The Weekly had been on the stands for mere hours on Nov. 22 when the department launched an internal investigation into the crime fighters in CRUSH, five officers and one inspector who joined together six months ago to investigate the 33 unsolved black-on-black homicides in the forgotten southeast quadrant of the city.
SF Weekly's portrayal of CRUSH captured the raw, and very routine, face of police work: the conversion of drug addicts and other criminals into informants. It's enough to make the civil libertarian in all of us flinch, as Cothran notes in the passage where he questions whether two CRUSH officers have the requisite reasonable suspicion to make a detainment. And there's the scene when Officer Michael Bolte attempts to arrest a dangerous (and presumably armed) murder suspect by subterfuge in a Tenderloin hotel. Unfortunately for Bolte, he knocked on the wrong door, and the man who answered tried to push the door shut on him after he identified himself as a police officer. Bolte forced his way into the room and promptly set the suspect down on his butt. When the cops realized they had the wrong room, they beat a retreat.
No one is likely to confuse CRUSH's tactics with those of a Care-Bear, but remember that the unit is in the business of taking down the stone-coldest killers in the city and attempting to resurrect the rule of law in neighborhoods where the benign neglect of cops, politicians, and bureaucrats has allowed the druglords to kill with impunity. Such police work rarely makes a pretty picture, but it speaks well of the SFPD that it agreed to let our writer shadow the unit for three weeks and report the war on crime from the front lines.
But instead of counting their laurels, the department brass have decided that the salty talk and aggressive police work described in the article warrants an official probe by SFPD internal affairs. Deputy Chief Fred Lau, who ordered the probe, says that SF Weekly readers called the Police Department on the day of publication complaining that scenes in the article approached the sort of misconduct typified by Mark Fuhrman, the LAPD thug who perjured himself in the O.J. trial. Specifically, Lau mentions an incident in which Bolte gained entrance to that Tenderloin hotel room by imitating the Indian accent of the hotel manager: "Manager," Bolte said knocking on the door. "Hello, manager."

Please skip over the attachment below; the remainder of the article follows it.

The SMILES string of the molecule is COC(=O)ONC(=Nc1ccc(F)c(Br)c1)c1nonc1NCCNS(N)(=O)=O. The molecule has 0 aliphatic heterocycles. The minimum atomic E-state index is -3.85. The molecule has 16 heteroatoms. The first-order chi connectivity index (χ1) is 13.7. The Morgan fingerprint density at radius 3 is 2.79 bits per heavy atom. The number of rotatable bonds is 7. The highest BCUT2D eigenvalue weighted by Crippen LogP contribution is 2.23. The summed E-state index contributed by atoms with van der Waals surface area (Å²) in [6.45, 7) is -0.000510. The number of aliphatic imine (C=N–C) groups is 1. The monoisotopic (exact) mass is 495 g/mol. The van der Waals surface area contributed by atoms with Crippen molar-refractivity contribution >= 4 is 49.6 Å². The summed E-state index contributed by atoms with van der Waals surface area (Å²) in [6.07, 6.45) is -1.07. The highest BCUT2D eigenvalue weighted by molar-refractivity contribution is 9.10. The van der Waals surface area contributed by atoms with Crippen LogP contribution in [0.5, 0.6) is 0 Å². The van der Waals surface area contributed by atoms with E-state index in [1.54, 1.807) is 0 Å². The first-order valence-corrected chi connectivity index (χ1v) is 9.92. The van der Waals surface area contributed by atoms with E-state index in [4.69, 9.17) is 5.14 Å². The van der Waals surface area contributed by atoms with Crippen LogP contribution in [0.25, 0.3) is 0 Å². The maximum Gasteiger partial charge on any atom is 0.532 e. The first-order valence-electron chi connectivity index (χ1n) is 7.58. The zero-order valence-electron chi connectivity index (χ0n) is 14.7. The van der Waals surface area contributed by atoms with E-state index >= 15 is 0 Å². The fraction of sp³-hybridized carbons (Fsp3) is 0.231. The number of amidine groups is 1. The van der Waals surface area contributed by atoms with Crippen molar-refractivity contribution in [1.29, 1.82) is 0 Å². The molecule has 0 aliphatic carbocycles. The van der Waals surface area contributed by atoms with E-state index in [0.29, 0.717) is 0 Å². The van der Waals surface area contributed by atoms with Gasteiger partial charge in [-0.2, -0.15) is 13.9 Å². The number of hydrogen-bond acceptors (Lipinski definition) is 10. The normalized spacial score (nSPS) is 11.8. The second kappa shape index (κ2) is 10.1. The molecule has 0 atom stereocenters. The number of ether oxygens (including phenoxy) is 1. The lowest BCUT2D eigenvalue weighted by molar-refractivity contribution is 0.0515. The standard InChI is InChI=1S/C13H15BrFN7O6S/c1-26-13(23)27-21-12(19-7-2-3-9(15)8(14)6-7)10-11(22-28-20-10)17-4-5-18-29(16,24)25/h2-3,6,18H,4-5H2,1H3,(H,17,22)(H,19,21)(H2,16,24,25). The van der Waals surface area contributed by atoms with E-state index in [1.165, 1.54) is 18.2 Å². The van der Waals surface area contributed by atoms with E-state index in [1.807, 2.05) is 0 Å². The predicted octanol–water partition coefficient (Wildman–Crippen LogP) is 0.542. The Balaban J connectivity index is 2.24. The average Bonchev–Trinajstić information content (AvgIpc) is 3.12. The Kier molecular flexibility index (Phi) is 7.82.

The comparison of Fuhrman to Bolte indicates that we have exited the realm of rational discourse and entered political territory. The moral distance separating these two cops must be measured in light-years. Fuhrman boasted of the joy of beating faces to mush and planting incriminating evidence. He lied on the witness stand. Bolte put himself in harm's way -- as he does every day -- to bring justice to the streets.
The impending CRUSH investigation tells us less about the SFPD response to rogue cops or public perception than it does about Police Department politics. The department has never been in any hurry to take action in misconduct cases. The SFPD didn't move like this in the Dolores Huerta beating. Or the ADL spy scandal. Or the New Year's Eve raid on a SOMA AIDS fund-raiser. Or the in-custody death of robbery suspect Aaron Williams.
Is the SFPD's newfound vigilance a sign of reform or is it connected to departmental and electoral politics? Chief Ribera's disciplinary moves against the AIDS benefit/Williams 12 come just a scant 16 days before the runoff election between Willie Brown and Ribera's patron, Frank Jordan. It's well-known that the Supreme Court follows the elections, but who has ever heard of a police chief putting in the fix in a mayoral election?
Lt. Earl Saunders, one of the two black inspectors who founded CRUSH, attributes the CRUSH probe to brass envy.
"The people who are behind this investigation, they don't like the fact that we had to jam 'em to the wall to get them to do the unit," Saunders told Cothran this week. "It wasn't their idea."
CRUSH was created only after Saunders and his former homicide unit partner, Napoleon Hendrix, wrote a year's worth of memos to higher-ups, getting no response. Saunders called into question the department's racial bias, and then the unit was created -- mostly to appease him and Hendrix. Now, says Saunders, SFPD leadership is looking for a rationale to disband CRUSH.
The worst part of this episode is that the six officers being called on the carpet -- Bob McMillan, Paul Lozada, Michael Bolte, E.R. Balinton, Michael Philpott, and Maurice Edwards -- have risked their lives to do the hardest cop work there is: take the law to the meanest streets, where police are the enemy, and earn the trust and respect of people. What thanks do they get for reversing a long history of neglect in black San Francisco neighborhoods? A disciplinary investigation.
But if the issue is discipline, says Saunders, that can be addressed less formally. "If there are problems like this, you don't need an investigation. You say, 'Get your ass in my office' -- that's how I would do it," he says.
If the department does conduct a comprehensive inquiry of CRUSH, let's hope it subpoenas the dealers and killers the unit has busted, as well as the citizens whose lives are safer now, and asks them for their opinions on CRUSH.
"The people who're complaining are all a bunch of scared nitwits," Saunders says. "They are scared of their own shadows.